Main man Jan Lewan is a compelling lead–optimistic and ambitious, a criminal who is misguided but without malice, one who in the end welcomes his karma and consequences. The script here never digs deep into any of the crime or character-related intrigue though (instead of a suspenseful cat-and-mouse plot we get 2 maybe 3 scenes with the investigator), and the stuff on the surface never has quite enough zip (pizzazz?) to carry the film in its place. Nothing terribly wrong here, just needed more.
Set in contemporary Chicago, amid a time of turmoil, four women with nothing in common except a debt left behind by their dead husbands’ criminal activities, take fate into their own hands, and conspire to forge a future on their own terms. (IMDb)
Great cast, cool flourishes (see the car-convo tracking shot), but never gets into a good groove (maybe for a few minutes during its heist prep montage). There’s a grief-themed character study, a women-empowerment thread, a shady politics sub-plot, and a heist movie all thrown in there-all with potential, but focusing on just two of the four would’ve made for a more impactful film. As it is, it feels disjointed (the attempt at a plot-tying twist only raises more questions) and is hard to get into.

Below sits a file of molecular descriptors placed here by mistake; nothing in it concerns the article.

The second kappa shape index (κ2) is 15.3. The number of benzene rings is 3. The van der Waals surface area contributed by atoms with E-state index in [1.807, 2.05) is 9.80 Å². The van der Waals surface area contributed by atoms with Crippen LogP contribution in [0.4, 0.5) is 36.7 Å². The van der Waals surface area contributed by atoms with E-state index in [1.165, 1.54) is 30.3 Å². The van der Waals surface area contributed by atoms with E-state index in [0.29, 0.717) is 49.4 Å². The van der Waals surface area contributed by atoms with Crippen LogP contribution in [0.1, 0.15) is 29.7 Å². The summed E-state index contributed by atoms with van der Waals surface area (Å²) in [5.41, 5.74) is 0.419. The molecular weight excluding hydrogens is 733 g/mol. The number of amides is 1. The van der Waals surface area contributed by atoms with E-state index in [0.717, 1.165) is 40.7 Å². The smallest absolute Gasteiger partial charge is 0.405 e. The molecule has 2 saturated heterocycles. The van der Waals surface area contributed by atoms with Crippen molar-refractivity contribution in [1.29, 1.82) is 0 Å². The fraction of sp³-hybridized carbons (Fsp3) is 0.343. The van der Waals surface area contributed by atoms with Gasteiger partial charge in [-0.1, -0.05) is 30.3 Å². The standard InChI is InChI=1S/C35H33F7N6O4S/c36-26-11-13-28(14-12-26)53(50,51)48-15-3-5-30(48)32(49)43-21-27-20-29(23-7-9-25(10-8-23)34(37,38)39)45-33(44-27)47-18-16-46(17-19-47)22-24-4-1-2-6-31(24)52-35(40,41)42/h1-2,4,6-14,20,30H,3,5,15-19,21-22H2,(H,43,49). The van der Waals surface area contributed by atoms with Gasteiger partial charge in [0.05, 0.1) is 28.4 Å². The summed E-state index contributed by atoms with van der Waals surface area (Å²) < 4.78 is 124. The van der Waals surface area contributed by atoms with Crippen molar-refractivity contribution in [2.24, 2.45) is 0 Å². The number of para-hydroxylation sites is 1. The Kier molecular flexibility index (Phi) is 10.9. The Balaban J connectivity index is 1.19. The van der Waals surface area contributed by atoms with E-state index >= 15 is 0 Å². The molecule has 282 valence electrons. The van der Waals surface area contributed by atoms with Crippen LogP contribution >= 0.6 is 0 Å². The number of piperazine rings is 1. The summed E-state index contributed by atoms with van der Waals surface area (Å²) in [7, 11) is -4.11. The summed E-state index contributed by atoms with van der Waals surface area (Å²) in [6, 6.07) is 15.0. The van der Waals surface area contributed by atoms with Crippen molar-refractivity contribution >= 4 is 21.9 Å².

After her husband abruptly asks for a divorce, a middle-aged mother returns to college in order to complete her degree. (IMDb)
Much of the comedy is cringe-worthy, and save for that first oral presentation scene, in a bad way (the stereotypical mean girls are just awfully written and acted), but there’s a few hilarious bits (see the mediator meeting) and instead of the expected mom-embarrassing daughter plot it’s actually mostly an appreciable (if cheesy) thematic script about female friendship and mutual empowerment that strikes some good chords, save for the early makeover scene (be yourself! Just not with that hair).